• The Annual ASEAN Culture Week, ASEAN Youth Camp and ASEAN Quiz;
  • ASEAN Media Exchange Programme; and
  • Framework for Environmentally Sustainable Cities (ESC) and ASEAN Agreement on Transboundary Haze Pollution.

EXTERNAL RELATIONS

The ASEAN Vision 2020 affirmed an outward-looking ASEAN playing a pivotal role in the international community and advancing ASEAN’s common interests.

Building on the Joint Statement on East Asia Cooperation of 1999, cooperation between the Southeast and Northeast Asian countries has accelerated with the holding of an annual summit among the leaders of ASEAN, China, Japan, and the Republic of Korea (ROK) within the ASEAN Plus Three process. 

ASEAN Plus Three relations continue to expand and deepen in the areas of security dialogue and cooperation, transnational crime, trade and investment, environment, finance and monetary, agriculture and forestry, energy, tourism, health, labour, culture and the arts, science and technology, information and communication technology, social welfare and development, youth, and rural development and poverty eradication. There are now thirteen ministerial-level meetings under the ASEAN Plus Three process.

Bilateral trading arrangements have been or are being forged between ASEAN Member Countries and China, Japan, and the ROK. These arrangements will serve as the building blocks of an East Asian Free Trade Area as a long term goal.

ASEAN continues to develop cooperative relations with its Dialogue Partners, namely, Australia, Canada, China, the European Union, India, Japan, the ROK, New Zealand, the Russian Federation, the United States of America, and the United Nations Development Programme.  ASEAN also promotes cooperation with Pakistan in some areas of mutual interest.

Consistent with its resolve to enhance cooperation with other developing regions, ASEAN maintains contact with other inter-governmental organisations, namely, the Economic Cooperation Organisation, the Gulf Cooperation Council, the Rio Group, the South Asian Association for Regional Cooperation, the South Pacific Forum, and through the recently established Asian-African Sub-Regional Organisation Conference.

Most ASEAN Member Countries also participate actively in the activities of the Asia-Pacific Economic Cooperation (APEC), the Asia-Europe Meeting (ASEM), and the East Asia-Latin America Forum (EALAF).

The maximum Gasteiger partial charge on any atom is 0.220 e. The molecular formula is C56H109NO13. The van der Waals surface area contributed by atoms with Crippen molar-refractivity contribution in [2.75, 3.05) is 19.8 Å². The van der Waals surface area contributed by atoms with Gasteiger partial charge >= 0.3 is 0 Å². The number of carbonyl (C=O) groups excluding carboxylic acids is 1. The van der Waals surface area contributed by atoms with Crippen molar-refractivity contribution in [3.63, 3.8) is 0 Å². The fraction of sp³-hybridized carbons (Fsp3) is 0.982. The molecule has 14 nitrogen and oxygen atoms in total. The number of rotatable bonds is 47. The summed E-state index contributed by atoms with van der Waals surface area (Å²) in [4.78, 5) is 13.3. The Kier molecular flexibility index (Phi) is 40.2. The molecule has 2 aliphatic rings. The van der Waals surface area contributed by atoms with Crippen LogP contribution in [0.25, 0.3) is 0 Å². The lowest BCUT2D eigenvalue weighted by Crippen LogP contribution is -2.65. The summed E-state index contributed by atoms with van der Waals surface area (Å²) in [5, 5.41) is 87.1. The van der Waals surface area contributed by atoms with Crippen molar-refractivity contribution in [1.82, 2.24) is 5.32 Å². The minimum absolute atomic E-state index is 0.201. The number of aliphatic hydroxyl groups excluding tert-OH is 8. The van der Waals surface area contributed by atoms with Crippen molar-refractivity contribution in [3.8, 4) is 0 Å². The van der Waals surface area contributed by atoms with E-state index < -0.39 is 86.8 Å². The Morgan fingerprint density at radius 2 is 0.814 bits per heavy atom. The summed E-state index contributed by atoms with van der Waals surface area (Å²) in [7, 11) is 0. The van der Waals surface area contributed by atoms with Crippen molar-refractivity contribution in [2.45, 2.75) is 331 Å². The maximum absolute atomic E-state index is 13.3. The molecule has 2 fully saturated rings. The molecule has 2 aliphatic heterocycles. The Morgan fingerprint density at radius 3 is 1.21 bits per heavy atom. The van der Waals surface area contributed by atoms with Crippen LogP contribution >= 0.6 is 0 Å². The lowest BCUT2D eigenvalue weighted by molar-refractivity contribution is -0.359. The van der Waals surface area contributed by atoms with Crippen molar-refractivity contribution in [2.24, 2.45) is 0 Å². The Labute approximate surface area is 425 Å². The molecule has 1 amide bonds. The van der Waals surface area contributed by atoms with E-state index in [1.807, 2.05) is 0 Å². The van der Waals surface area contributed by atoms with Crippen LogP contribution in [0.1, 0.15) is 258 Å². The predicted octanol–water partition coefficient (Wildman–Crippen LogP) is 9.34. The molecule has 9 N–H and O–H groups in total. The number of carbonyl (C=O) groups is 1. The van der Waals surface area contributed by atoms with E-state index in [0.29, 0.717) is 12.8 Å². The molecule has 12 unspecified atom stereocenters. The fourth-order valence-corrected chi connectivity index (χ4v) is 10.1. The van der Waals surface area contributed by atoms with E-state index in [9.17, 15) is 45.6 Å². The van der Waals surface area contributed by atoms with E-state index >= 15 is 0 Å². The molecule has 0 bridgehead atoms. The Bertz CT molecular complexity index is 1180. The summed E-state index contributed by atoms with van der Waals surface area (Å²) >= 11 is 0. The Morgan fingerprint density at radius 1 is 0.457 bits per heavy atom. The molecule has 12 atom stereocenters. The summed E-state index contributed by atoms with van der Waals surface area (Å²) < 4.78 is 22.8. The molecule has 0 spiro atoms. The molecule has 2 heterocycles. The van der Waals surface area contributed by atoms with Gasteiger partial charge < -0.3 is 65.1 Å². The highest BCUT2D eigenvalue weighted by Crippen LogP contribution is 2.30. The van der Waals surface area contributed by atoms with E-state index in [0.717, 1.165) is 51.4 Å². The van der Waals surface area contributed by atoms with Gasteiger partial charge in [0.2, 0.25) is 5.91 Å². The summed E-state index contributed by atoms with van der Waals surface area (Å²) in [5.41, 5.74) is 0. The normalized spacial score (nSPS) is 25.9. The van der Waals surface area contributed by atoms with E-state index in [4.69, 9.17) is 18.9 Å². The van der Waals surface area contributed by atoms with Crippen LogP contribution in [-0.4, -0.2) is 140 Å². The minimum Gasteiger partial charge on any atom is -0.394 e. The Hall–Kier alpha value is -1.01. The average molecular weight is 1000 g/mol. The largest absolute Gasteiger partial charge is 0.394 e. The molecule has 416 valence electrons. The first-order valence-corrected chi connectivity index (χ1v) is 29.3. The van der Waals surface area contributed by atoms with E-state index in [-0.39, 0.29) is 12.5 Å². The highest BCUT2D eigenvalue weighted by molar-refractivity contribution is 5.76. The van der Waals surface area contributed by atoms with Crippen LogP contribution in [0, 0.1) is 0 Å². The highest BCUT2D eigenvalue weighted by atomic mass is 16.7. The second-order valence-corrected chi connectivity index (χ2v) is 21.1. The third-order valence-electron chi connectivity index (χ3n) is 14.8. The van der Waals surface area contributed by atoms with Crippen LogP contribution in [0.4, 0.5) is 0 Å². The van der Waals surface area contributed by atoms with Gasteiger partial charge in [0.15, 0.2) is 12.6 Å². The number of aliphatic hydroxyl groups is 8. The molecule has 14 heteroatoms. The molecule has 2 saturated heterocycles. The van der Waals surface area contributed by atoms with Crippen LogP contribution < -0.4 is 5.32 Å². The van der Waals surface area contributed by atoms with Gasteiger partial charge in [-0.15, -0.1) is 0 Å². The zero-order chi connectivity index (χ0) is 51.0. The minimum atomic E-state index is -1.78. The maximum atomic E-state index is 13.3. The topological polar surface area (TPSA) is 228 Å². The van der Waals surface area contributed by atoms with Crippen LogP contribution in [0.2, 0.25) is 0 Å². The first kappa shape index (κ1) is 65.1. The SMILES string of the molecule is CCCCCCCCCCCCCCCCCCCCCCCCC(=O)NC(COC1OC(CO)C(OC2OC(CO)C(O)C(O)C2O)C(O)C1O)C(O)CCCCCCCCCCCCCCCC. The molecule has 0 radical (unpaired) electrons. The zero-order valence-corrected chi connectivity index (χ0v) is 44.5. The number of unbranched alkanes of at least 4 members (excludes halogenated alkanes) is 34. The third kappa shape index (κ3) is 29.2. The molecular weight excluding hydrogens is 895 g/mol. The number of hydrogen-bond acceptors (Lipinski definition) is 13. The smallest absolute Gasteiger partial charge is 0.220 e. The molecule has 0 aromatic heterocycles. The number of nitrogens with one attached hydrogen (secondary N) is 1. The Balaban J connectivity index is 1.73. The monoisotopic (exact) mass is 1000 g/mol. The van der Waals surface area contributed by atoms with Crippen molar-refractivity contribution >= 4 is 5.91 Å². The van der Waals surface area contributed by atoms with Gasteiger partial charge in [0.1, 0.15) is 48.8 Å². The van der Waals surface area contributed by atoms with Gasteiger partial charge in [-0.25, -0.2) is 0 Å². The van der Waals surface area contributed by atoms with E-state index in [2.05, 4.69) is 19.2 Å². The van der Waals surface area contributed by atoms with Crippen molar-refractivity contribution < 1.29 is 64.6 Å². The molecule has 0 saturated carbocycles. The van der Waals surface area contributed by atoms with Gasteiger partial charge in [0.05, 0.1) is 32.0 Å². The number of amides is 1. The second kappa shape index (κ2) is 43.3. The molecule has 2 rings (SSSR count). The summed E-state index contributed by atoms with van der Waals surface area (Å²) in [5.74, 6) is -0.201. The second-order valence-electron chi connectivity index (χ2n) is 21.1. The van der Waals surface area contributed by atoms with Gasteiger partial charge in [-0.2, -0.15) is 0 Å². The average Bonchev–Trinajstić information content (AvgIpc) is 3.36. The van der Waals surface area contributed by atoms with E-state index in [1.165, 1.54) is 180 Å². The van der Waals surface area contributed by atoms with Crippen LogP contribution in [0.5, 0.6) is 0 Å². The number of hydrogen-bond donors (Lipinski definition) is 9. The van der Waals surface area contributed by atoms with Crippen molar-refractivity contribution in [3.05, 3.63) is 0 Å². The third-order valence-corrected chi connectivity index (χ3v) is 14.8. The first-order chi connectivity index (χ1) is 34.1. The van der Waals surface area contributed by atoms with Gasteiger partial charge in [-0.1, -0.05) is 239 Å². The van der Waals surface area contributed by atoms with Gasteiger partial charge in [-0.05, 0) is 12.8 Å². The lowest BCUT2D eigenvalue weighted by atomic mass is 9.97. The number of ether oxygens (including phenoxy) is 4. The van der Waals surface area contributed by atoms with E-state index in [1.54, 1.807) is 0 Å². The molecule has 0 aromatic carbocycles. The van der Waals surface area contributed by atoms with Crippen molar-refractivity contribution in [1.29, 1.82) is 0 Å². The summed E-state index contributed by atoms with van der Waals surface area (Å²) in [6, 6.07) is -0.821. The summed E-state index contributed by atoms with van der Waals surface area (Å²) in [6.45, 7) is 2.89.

STRUCTURES AND MECHANISMS

The highest decision-making organ of ASEAN is the Meeting of the ASEAN Heads of State and Government.  The ASEAN Summit is convened every year.  The ASEAN Ministerial Meeting (Foreign Ministers) is held annually.  

Ministerial meetings on the following sectors are also held regularly: agriculture and forestry, economics (trade), energy, environment, finance, health, information, investment, labour, law, regional haze, rural development and poverty alleviation, science and technology, social welfare, telecommunications, transnational crime, transportation, tourism, youth.  Supporting these ministerial bodies are committees of senior officials, technical working groups and task forces.

To support the conduct of ASEAN’s external relations, ASEAN has established committees composed of heads of diplomatic missions in the following capitals: Beijing, Berlin, Brussels, Canberra, Geneva, Islamabad, London, Moscow, New Delhi, New York, Ottawa, Paris, Riyadh, Seoul, Tokyo, Washington D.C. and Wellington.
 
The Secretary-General of ASEAN is appointed on merit and accorded ministerial status.  The Secretary-General of ASEAN, who has a five-year term, is mandated to initiate, advise, coordinate, and implement ASEAN activities.  The members of the professional staff of the ASEAN Secretariat are appointed on the principle of open recruitment and region-wide competition.

ASEAN has several specialized bodies and arrangements promoting inter-governmental cooperation in various fields including the following: ASEAN Agricultural Development Planning Centre, ASEAN-EC Management Centre, ASEAN Centre for Energy, ASEAN Earthquake Information Centre, ASEAN Foundation, ASEAN Poultry Research and Training Centre, ASEAN Regional Centre for Biodiversity Conservation, ASEAN Rural Youth Development Centre, ASEAN Specialized Meteorological Centre, ASEAN Timber Technology Centre, ASEAN Tourism Information Centre, and the ASEAN University Network.

In addition, ASEAN promotes dialogue and consultations with professional and business organisations with related aims and purposes, such as the ASEAN-Chambers of Commerce and Industry, ASEAN Business Forum, ASEAN Tourism Association, ASEAN Council on Petroleum, ASEAN Ports Association, Federation of ASEAN Shipowners, ASEAN Confederation of Employers, ASEAN Fisheries Federation, ASEAN Vegetable Oils Club, ASEAN Intellectual Property Association, and the ASEAN-Institutes for Strategic and International Studies.  Furthermore, there are 58 Non-Governmental Organizations (NGOs), which have formal affiliations with ASEAN.

More information on ASEAN can be found at the ASEAN Internet homepage at www.aseansec.org.